There were two men and a woman living in a certain place. The woman had a little child. By and by the child's mother died. Then the two men determined to try and get her back, and about March they started off to heaven. They traveled on and on until at last they came to where an old woman lived and stayed at her house all night. She gave each of them a boiled pumpkin to eat, and they thought that these would not be enough, but the minute one of them was consumed another appeared in its place, and they ate on until they were full. Going on farther, they came to some little people who were going to war on ducks and geese. Passing on, they came to where another old woman lived, and they spent the night with her. She said to them, "You are not to cross rivers on the way." She gave each a gourd with which they were to dip away the water of the streams they came to so that they could pass through them. Then they came to a third old woman and spent the night with her also. She said, "On the way are many great snakes," so she gave them bark of the bass tree [båksa] to tie about their legs. Having fastened this on, they continued their journey and came to masses of snakes piled together. They walked through these and the snakes bit them but did them no harm. By the time they had gotten through, however, their barks were worn out with the biting. Again they came to an old woman with whom they passed the night. She said, "There is a battle on the way. If you have tobacco, cut it up ready for smoking." They cut their tobacco up and she made cigarettes for them. She said, "When you see the battle, smoke cigarettes." They went on and by and by found the battle. Then they smoked cigarettes and the smoke covered everyone as with clouds, so that they passed safely through. Finally they came to the end of the land and found the sky, which was moving up and down. One of them said, "I am a panther," and jumped up upon it. The
other said, "I am a wildcat," and did the same thing. Then they were carried far up and found some people living there. One day, as, they traveled on, they came to a man and some dens. The man told them not to stop at the dens but to go by, which they did. Next night they came to another man and spent the night with him. He said, "The women's town is next. They will try to stop you, but do not stop." They found this town as he had said and the women tried to stop them, but they passed right on.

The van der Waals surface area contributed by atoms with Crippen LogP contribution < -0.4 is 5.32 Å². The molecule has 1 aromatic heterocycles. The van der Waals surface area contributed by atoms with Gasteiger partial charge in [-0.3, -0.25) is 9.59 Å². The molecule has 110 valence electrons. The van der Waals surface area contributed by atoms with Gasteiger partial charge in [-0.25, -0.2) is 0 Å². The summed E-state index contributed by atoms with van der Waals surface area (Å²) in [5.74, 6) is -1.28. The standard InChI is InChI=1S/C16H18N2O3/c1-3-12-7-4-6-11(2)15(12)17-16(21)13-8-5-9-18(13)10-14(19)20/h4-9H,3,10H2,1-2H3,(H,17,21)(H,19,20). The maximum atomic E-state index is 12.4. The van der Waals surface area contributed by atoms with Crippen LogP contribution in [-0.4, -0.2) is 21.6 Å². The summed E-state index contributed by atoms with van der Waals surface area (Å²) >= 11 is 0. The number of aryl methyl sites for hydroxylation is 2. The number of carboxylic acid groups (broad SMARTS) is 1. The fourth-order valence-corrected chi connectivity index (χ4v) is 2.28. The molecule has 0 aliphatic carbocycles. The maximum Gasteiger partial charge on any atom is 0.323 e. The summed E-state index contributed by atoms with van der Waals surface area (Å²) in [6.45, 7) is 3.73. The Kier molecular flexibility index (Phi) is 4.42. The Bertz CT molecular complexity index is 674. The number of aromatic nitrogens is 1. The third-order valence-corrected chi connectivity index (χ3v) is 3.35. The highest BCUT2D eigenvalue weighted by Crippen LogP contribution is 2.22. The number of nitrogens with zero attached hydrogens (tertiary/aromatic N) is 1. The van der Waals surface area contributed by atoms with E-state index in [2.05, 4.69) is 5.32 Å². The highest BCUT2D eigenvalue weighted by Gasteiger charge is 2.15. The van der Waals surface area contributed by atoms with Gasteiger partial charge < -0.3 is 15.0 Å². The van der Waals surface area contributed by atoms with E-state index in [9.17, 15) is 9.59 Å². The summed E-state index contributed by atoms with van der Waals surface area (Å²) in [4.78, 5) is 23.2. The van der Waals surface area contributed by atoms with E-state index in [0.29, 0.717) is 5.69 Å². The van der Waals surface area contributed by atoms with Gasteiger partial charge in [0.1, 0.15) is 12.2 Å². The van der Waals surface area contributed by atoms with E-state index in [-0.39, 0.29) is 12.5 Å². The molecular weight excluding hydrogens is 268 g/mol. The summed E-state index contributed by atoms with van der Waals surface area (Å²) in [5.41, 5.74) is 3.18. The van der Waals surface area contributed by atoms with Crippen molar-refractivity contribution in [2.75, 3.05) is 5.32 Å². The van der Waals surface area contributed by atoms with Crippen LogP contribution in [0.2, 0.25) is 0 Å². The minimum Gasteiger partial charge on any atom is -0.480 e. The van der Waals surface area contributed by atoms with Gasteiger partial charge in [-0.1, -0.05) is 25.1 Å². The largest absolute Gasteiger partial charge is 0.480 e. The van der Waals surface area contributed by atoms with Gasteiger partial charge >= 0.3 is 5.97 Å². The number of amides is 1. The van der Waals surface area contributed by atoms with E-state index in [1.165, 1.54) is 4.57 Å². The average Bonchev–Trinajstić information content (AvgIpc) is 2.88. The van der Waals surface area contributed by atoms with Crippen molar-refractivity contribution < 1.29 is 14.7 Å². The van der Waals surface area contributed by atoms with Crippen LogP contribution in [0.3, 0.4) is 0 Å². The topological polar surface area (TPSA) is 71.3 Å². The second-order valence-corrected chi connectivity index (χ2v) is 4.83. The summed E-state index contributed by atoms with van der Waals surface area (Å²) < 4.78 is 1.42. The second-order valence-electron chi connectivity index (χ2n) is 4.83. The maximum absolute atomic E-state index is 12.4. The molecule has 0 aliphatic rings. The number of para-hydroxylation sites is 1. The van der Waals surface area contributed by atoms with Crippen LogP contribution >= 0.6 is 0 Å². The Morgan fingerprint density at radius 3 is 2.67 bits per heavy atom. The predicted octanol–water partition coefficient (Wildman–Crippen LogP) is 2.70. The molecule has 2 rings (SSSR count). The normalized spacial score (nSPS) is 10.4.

Finally they came to where God (abå'ski djo'kole, "high living") dwelt. He said, "Why did you come here?" and they told him that they had come for the mother of the child. Then he told them to stay there to the dance and he gave them a watermelon to eat. The men thought that the watermelon seed would be a good thing to save and plant at home, but he told them not to keep a single seed. He had it divided for them, and when they were through eating they put the seeds back, and God put the rind together and made it into a whole watermelon once more. He said, "You have come a long way," and they agreed that this must have been the case, for they had traveled an entire year. Then God took the cover off from something and let them look inside. They saw the house from which they had come just beneath. At the dance they saw the woman they were in search of but could not catch her. Then God gave them pieces of corncob and said, "When you see that woman again throw these at her." When they again saw her at the dance they threw the pieces of corncob at her. The last piece struck her, she fell down, and they seized her. Then God brought a big jug, put the woman into it, and screwed on the top. He said, "When you want to go back tell me." They said, "We will go tomorrow." Then they went to sleep, but when they woke up they found they were sleeping in their own house. The woman inside of the jar was groaning, saying, "You have brought me here and killed me." They were so sorry for her that they put the jar in the shade and unscrewed the top a little, whereupon she stopped groaning. Then they thought they would go to sleep, but when they woke up and opened the jar she was gone. She went back to heaven. If they had left the cover screwed on until she died she would have come back again. God gave the woman to them but they lost her again. If they had left this cover screwed down, people would still come back to earth; but since they did not, people do not come back any more.
142:1 This seems to contain elements of stories 18 and 19.